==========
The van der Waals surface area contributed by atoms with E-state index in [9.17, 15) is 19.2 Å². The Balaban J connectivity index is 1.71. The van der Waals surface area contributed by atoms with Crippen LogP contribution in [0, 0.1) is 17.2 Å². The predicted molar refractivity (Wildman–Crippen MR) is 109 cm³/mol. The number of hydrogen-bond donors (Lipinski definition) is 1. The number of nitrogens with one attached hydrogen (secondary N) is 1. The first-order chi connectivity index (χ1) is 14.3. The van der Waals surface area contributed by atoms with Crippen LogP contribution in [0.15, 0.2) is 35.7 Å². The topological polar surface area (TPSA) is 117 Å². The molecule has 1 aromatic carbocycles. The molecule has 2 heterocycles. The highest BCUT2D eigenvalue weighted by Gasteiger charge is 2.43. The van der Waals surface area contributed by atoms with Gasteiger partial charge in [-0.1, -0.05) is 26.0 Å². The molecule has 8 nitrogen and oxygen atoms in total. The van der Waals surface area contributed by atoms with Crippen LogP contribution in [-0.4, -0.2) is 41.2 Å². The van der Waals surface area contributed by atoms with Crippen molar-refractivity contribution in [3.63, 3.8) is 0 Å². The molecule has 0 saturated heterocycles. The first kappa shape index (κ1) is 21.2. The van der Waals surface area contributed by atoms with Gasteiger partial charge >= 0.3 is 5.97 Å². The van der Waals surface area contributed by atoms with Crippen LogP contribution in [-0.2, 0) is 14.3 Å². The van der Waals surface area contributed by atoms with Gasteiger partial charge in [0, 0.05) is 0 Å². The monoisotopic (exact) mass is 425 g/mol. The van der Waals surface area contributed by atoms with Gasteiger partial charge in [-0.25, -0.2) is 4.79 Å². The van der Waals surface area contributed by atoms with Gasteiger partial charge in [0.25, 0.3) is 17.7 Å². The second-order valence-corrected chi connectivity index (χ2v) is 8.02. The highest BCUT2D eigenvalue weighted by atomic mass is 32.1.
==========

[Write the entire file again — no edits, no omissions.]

The van der Waals surface area contributed by atoms with E-state index in [9.17, 15) is 19.2 Å². The Balaban J connectivity index is 1.71. The van der Waals surface area contributed by atoms with Crippen LogP contribution in [0, 0.1) is 17.2 Å². The predicted molar refractivity (Wildman–Crippen MR) is 109 cm³/mol. The number of hydrogen-bond donors (Lipinski definition) is 1. The number of nitrogens with one attached hydrogen (secondary N) is 1. The first-order chi connectivity index (χ1) is 14.3. The van der Waals surface area contributed by atoms with Crippen LogP contribution in [0.15, 0.2) is 35.7 Å². The topological polar surface area (TPSA) is 117 Å². The molecule has 1 aromatic carbocycles. The molecule has 2 heterocycles. The highest BCUT2D eigenvalue weighted by Gasteiger charge is 2.43. The van der Waals surface area contributed by atoms with Gasteiger partial charge in [-0.1, -0.05) is 26.0 Å². The molecule has 8 nitrogen and oxygen atoms in total. The van der Waals surface area contributed by atoms with Crippen LogP contribution in [-0.4, -0.2) is 41.2 Å². The van der Waals surface area contributed by atoms with Crippen molar-refractivity contribution in [3.63, 3.8) is 0 Å². The molecule has 0 saturated heterocycles. The first kappa shape index (κ1) is 21.2. The van der Waals surface area contributed by atoms with Gasteiger partial charge >= 0.3 is 5.97 Å². The van der Waals surface area contributed by atoms with Crippen LogP contribution in [-0.2, 0) is 14.3 Å². The van der Waals surface area contributed by atoms with Gasteiger partial charge in [0, 0.05) is 0 Å². The monoisotopic (exact) mass is 425 g/mol. The van der Waals surface area contributed by atoms with Gasteiger partial charge in [-0.25, -0.2) is 4.79 Å². The van der Waals surface area contributed by atoms with Gasteiger partial charge in [0.25, 0.3) is 17.7 Å². The second-order valence-corrected chi connectivity index (χ2v) is 8.02. The highest BCUT2D eigenvalue weighted by atomic mass is 32.1.